How to find the balance between performance, handling and cost?
After some intermediate steps and experiences with other yachts and boats, we have found a balance between these three poles on our F41 catamaran.
Effective are traditional sails such as gaff sails, which come close to an elliptical shape and can thus use the wind effectively. The performance of traditional triangular sails is limited. These were created by the competitive passion of the British, who developed balancing formulas for different ships during sailing races on the Thames.
(Sciarelli: „Lo yacht. Origine ed evoluzione del veliero da diporto“ (1970) https://www.amazon.de, Italian)
(Sciarelli: „Die Yacht. Ihre Herkunft und ihre Entwicklung“ (1973) https://www.amazon.de, German)
One of these formulas penalised the size of the gaff, which led to the current shape of triangular mainsails. Also, unlike gaff sails, triangular tall rigs are easier to operate by a smaller crew, but require stronger materials.
In modern rigs that are not constrained by racing measurement formulas, the gaff comes back in the form of the effective square sail – Well seen in the Americas Cup yachts, the Volvo Ocean Race (VO65 and Imoca 60) or the A Cat class.
Touring catamarans also have a corresponding sail batten in the top. Our mainsail is furled on a Leisure-Furl boom, which we have kept for comfort and cost reasons, even though this furling sail costs about 25% power – compared to a fully battened squaretop sail. In the meantime, we really like the stepless reefing option at the push of a button and have taken to reefing a little later than we would have to with a high-performance squaretop sail. This saves nerves and power. The only restriction is the amount of height on the wind that we can run with this sail. A high-end sail would probably go 5 ° higher. This is also due to the fact that the battens in a groove-guided sail can only exert half the horizontal pressure as a batten sitting in a furling car. So trimming the mainsail flat has its limitations.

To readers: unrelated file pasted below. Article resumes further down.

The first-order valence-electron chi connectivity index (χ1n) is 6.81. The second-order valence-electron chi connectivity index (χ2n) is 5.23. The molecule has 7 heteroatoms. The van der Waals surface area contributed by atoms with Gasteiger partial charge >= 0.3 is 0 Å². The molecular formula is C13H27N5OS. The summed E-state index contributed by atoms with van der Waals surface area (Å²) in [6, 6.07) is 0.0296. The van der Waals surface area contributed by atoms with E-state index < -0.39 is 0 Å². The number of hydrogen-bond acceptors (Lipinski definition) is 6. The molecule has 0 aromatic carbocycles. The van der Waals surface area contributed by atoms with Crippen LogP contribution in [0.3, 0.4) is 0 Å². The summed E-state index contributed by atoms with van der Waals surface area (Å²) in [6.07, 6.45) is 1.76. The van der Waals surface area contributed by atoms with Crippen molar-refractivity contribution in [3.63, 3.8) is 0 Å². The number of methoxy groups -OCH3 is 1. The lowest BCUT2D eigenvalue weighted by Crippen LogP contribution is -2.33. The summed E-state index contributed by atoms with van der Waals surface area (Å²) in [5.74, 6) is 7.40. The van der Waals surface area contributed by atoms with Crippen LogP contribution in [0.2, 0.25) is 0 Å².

The height on the wind is lower with a cat compared to slender monohulls. Therefore, investing in sails that promote height on the wind makes little sense. For example, 3D sails, which hold the profile shape chosen by the designer beautifully, are therefore superfluous for catamarans.
In the last three years, we have only once used our cat to the full height on the wind that our F41 can sail with its two daggerboards: We sailed upwind for two days on the English south coast at NW high on the wind. With reefed main and working jib, we still had 13 knots of speed in 22 knots of wind. However, this meant that every third wave rolled over into the cockpit and the spray from the port bow blew as a flag 15 metres astern. Arriving in Falmouth completely exhausted and soaked with salt water, we decided not to use this uncomfortable performance option of our boat in the future.
A flat sail trim on board a cat has different limitations than on monohulls. The large beam and design limitations do not allow for the rig tensions that are possible on monohulls. We have experienced older series catamarans that were so soft that we could screw the shroud tensioners completely loose without the wires coming loose, because the hulls simply sank down with them. If you then tighten the shrouds as much as you are used to on monohulls, the doors on these catamarans jam!
In catamaran rig designs, the mast profile is defined by the diamond stays. The mast is held only by the forestay and the windward shroud. The leeward shroud hangs loose. Some even tension it aft with long rubber bands to keep it from dangling. On our F31 trimaran, the windward shroud could be tensioned aft at a joint with an 8-fold shorn tackle, which trimmed the mast up to 12 degrees to windward. At 15 degrees heel, the mast was almost upright. This gave power – also because the aft tension in the rig meant that the two headsails (jib and code 0 on the jib boom) could be put through better.
Rigg: Sloop Squaretop
Standing rigging: Turning Carbon mast 16,50m
Stainless steel shrouds and forestay 14mm